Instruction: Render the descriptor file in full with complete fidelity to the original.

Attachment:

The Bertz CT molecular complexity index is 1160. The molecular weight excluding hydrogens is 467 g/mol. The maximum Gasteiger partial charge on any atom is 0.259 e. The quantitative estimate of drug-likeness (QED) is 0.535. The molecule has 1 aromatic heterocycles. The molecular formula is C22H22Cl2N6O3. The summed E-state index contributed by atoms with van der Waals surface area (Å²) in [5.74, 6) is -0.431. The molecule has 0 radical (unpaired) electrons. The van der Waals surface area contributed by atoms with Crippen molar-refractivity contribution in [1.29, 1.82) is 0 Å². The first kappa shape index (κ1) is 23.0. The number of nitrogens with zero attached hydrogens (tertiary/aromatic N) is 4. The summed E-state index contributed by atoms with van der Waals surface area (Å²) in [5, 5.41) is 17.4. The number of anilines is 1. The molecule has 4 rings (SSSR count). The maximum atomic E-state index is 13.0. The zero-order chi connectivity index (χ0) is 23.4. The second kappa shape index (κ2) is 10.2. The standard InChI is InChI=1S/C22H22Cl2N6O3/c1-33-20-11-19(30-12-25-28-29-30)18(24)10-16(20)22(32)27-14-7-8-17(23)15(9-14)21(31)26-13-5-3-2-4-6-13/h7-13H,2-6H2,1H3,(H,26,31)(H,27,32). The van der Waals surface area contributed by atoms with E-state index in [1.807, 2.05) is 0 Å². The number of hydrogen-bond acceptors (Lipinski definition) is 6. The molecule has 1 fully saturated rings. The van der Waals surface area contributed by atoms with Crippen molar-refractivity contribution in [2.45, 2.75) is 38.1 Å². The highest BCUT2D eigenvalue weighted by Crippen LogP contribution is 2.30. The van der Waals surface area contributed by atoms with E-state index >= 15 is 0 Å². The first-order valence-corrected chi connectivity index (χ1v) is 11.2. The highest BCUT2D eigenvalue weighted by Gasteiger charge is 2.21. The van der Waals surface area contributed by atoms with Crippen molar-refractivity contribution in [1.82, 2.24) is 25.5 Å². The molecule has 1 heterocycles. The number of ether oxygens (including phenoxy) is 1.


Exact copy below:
The Bertz CT molecular complexity index is 1160. The molecular weight excluding hydrogens is 467 g/mol. The maximum Gasteiger partial charge on any atom is 0.259 e. The quantitative estimate of drug-likeness (QED) is 0.535. The molecule has 1 aromatic heterocycles. The molecular formula is C22H22Cl2N6O3. The summed E-state index contributed by atoms with van der Waals surface area (Å²) in [5.74, 6) is -0.431. The molecule has 0 radical (unpaired) electrons. The van der Waals surface area contributed by atoms with Crippen molar-refractivity contribution in [1.29, 1.82) is 0 Å². The first kappa shape index (κ1) is 23.0. The number of nitrogens with zero attached hydrogens (tertiary/aromatic N) is 4. The summed E-state index contributed by atoms with van der Waals surface area (Å²) in [5, 5.41) is 17.4. The number of anilines is 1. The molecule has 4 rings (SSSR count). The maximum atomic E-state index is 13.0. The zero-order chi connectivity index (χ0) is 23.4. The second kappa shape index (κ2) is 10.2. The standard InChI is InChI=1S/C22H22Cl2N6O3/c1-33-20-11-19(30-12-25-28-29-30)18(24)10-16(20)22(32)27-14-7-8-17(23)15(9-14)21(31)26-13-5-3-2-4-6-13/h7-13H,2-6H2,1H3,(H,26,31)(H,27,32). The van der Waals surface area contributed by atoms with E-state index in [1.807, 2.05) is 0 Å². The number of hydrogen-bond acceptors (Lipinski definition) is 6. The molecule has 1 fully saturated rings. The van der Waals surface area contributed by atoms with Crippen molar-refractivity contribution in [2.45, 2.75) is 38.1 Å². The highest BCUT2D eigenvalue weighted by Crippen LogP contribution is 2.30. The van der Waals surface area contributed by atoms with E-state index >= 15 is 0 Å². The first-order valence-corrected chi connectivity index (χ1v) is 11.2. The highest BCUT2D eigenvalue weighted by Gasteiger charge is 2.21. The van der Waals surface area contributed by atoms with Crippen molar-refractivity contribution in [1.82, 2.24) is 25.5 Å². The molecule has 1 heterocycles. The number of ether oxygens (including phenoxy) is 1.